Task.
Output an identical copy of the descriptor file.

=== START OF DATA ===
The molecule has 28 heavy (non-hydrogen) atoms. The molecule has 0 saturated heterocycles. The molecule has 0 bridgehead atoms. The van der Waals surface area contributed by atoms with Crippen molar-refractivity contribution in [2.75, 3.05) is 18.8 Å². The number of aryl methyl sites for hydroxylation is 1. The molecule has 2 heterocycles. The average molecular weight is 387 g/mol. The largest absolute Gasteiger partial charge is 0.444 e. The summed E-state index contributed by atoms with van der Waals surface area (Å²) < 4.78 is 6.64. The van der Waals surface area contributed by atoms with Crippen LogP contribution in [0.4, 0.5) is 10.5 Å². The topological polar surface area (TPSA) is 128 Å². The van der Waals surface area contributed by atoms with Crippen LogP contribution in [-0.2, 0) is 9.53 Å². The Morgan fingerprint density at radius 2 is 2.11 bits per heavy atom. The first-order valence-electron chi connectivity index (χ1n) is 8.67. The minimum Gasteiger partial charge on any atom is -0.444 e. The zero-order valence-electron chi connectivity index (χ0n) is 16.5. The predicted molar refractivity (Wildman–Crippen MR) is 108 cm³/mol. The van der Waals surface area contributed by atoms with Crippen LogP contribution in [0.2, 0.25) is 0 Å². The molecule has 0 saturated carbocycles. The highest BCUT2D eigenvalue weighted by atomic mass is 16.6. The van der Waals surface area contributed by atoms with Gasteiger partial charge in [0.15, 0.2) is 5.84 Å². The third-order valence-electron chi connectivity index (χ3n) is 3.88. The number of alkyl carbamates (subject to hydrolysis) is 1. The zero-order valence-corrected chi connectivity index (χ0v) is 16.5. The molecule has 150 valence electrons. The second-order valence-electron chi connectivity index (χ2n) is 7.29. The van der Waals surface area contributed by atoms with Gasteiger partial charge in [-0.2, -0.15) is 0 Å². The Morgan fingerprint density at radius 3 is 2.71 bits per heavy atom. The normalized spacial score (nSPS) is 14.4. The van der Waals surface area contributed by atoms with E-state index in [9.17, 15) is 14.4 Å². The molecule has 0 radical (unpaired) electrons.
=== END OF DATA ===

The molecule has 28 heavy (non-hydrogen) atoms. The molecule has 0 saturated heterocycles. The molecule has 0 bridgehead atoms. The van der Waals surface area contributed by atoms with Crippen molar-refractivity contribution in [2.75, 3.05) is 18.8 Å². The number of aryl methyl sites for hydroxylation is 1. The molecule has 2 heterocycles. The average molecular weight is 387 g/mol. The largest absolute Gasteiger partial charge is 0.444 e. The summed E-state index contributed by atoms with van der Waals surface area (Å²) < 4.78 is 6.64. The van der Waals surface area contributed by atoms with Crippen LogP contribution in [0.4, 0.5) is 10.5 Å². The topological polar surface area (TPSA) is 128 Å². The van der Waals surface area contributed by atoms with Crippen LogP contribution in [-0.2, 0) is 9.53 Å². The Morgan fingerprint density at radius 2 is 2.11 bits per heavy atom. The first-order valence-electron chi connectivity index (χ1n) is 8.67. The minimum Gasteiger partial charge on any atom is -0.444 e. The zero-order valence-electron chi connectivity index (χ0n) is 16.5. The predicted molar refractivity (Wildman–Crippen MR) is 108 cm³/mol. The van der Waals surface area contributed by atoms with Crippen LogP contribution in [0.2, 0.25) is 0 Å². The molecule has 0 saturated carbocycles. The highest BCUT2D eigenvalue weighted by atomic mass is 16.6. The van der Waals surface area contributed by atoms with Gasteiger partial charge in [0.15, 0.2) is 5.84 Å². The third-order valence-electron chi connectivity index (χ3n) is 3.88. The number of alkyl carbamates (subject to hydrolysis) is 1. The zero-order valence-corrected chi connectivity index (χ0v) is 16.5. The molecule has 150 valence electrons. The second-order valence-electron chi connectivity index (χ2n) is 7.29. The van der Waals surface area contributed by atoms with Gasteiger partial charge in [-0.2, -0.15) is 0 Å². The Morgan fingerprint density at radius 3 is 2.71 bits per heavy atom. The normalized spacial score (nSPS) is 14.4. The van der Waals surface area contributed by atoms with E-state index in [9.17, 15) is 14.4 Å². The molecule has 0 radical (unpaired) electrons.